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Kentucky AG to release Grand Jury tapes in Breonna Taylor case

"We have no concerns with grand jurors sharing their thoughts on our presentation because we are confident in the case we presented," a spokeswoman for the attorney general said.

Collin Jones The Post Millennial
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An anonymous juror motioned on Monday to have the transcripts of the deliberations in the Breonna Taylor case released, and has asked to speak publicly in order to clear the air of any confusion. Attorney General Daniel Cameron granted both requests.

"While there are six possible homicide charges under Kentucky law, these charges are not applicable to the facts before us because our investigation showed—and the grand jury agreed—that Mattingly and Cosgrove were justified in the return of deadly fire after having been fired upon," Mr. Cameron said during a news conference.

Legal experts had warned that Kentucky's self-defense law made it such that it would be unlikely that Sergeant Mattingly and Detective Cosgrove would be indicted on murder charges because Breonna Taylor's boyfriend, Kenneth Walker, had fired the first shot during the execution of the warrant. Walker said that he thought the officers were intruders despite Cameron saying that the officers had knocked, announcing who they were before entering the residence.

The juror reportedly took issue with the way the state's attorney general represented the grand jury's deliberations and stated that the AG's office failed to give the panel the option to indict the other two officers involved in the incident, according to The New York Times.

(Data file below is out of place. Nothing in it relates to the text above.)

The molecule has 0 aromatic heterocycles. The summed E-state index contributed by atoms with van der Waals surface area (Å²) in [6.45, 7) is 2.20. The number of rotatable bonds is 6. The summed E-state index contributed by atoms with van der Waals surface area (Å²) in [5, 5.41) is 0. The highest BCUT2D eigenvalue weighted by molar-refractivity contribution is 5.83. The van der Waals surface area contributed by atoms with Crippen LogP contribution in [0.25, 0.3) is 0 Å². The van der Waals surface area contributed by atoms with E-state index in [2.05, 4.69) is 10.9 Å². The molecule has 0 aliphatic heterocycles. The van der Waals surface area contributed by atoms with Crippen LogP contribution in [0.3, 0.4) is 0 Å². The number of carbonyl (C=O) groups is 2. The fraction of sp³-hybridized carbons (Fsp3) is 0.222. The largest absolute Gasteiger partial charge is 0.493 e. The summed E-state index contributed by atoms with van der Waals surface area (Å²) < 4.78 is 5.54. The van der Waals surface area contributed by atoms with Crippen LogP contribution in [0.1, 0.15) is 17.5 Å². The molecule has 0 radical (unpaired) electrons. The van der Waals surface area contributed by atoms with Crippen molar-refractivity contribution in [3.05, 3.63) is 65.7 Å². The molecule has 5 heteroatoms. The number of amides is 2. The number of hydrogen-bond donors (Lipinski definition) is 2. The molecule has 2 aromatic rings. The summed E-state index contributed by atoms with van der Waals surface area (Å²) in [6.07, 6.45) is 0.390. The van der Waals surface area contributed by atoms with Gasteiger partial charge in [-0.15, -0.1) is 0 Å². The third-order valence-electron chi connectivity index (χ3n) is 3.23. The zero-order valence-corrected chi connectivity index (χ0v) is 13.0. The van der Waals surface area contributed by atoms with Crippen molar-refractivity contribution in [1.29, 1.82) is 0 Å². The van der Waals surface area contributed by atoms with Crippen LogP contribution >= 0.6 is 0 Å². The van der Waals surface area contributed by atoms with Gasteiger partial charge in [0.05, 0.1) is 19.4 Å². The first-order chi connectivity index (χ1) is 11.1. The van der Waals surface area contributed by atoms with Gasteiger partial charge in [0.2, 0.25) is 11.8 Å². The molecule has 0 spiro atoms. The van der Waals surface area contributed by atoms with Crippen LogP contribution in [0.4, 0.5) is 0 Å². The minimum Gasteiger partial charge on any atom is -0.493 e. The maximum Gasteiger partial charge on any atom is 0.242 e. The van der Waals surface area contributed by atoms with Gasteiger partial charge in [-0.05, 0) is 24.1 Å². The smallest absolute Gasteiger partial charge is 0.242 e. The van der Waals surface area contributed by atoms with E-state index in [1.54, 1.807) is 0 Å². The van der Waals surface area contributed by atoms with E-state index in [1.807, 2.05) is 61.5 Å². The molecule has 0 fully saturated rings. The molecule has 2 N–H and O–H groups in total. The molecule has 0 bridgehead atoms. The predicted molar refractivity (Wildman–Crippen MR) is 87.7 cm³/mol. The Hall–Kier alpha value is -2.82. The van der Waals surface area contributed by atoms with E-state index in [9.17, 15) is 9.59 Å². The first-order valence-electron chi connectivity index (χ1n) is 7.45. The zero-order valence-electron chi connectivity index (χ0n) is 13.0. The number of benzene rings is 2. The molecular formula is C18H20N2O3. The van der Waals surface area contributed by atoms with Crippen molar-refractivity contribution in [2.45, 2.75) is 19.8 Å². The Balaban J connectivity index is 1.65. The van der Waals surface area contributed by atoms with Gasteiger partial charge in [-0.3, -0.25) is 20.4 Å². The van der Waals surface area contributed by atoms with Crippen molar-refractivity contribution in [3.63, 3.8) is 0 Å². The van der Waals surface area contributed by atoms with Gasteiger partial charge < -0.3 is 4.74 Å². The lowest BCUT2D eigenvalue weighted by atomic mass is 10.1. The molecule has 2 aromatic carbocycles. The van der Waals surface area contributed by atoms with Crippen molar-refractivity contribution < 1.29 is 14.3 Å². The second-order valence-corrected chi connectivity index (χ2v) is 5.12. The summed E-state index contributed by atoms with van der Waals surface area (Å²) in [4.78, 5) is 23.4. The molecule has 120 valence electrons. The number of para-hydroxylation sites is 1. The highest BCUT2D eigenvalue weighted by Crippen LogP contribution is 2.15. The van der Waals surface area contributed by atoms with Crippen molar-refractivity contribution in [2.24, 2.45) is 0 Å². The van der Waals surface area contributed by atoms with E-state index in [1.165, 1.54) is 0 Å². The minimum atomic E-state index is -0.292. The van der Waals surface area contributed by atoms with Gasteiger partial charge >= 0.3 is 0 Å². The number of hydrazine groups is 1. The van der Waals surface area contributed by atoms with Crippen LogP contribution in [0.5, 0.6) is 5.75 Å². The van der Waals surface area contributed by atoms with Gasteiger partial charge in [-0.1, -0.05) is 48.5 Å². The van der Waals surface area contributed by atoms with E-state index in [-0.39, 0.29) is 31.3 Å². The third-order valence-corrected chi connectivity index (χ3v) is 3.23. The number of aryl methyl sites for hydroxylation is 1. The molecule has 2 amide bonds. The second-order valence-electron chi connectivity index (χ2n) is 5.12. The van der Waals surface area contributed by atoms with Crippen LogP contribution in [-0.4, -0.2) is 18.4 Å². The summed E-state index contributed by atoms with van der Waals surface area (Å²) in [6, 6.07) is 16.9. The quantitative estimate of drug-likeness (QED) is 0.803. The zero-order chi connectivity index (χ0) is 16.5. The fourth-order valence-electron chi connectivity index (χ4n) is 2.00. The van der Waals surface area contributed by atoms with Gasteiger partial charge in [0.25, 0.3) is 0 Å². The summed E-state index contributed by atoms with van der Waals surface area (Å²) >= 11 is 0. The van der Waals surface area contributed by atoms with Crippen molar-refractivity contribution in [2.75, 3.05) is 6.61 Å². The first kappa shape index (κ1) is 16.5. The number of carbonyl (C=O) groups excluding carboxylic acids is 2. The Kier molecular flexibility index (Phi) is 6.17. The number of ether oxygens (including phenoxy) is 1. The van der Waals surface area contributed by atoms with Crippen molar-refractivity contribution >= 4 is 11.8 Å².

"This is something where the juror is not seeking any fame, any acclaim, any money," said Kevin M. Glogower, the juror's counsel.

Glogower said that the unnamed juror was uncomfortable in allegedly not having the option to indict the two other officers involved in the shooting of Taylor. The 12-member panel was reportedly only provided the possibility of charging Detective Brett Hankison, who was fired in June.

"We have no concerns with grand jurors sharing their thoughts on our presentation because we are confident in the case we presented," Elizabeth Kuhn, a spokeswoman for the attorney general, said in an email, according to The Times.

Kuhn noted that there would be no charges brought against the other two officers because their force was justified under the conditions of the execution of the warrant.

"Our prosecutors presented all of the evidence, even though the evidence supported that Sergeant Mattingly and Detective Cosgrove were justified in their use of force after having been fired upon by Kenneth Walker," she wrote in an email. "For that reason, the only charge recommended was wanton endangerment."

Longtime defense lawyer Ramon McGee said the question of which charges the attorney general presented to the panel was not a problem, according to The Times.

"That is an incorrect assumption on how the grand jury process works," McGee said. "Prosecutors make the decision on what witnesses are called, which evidence is tendered and what charges to recommend," he said.

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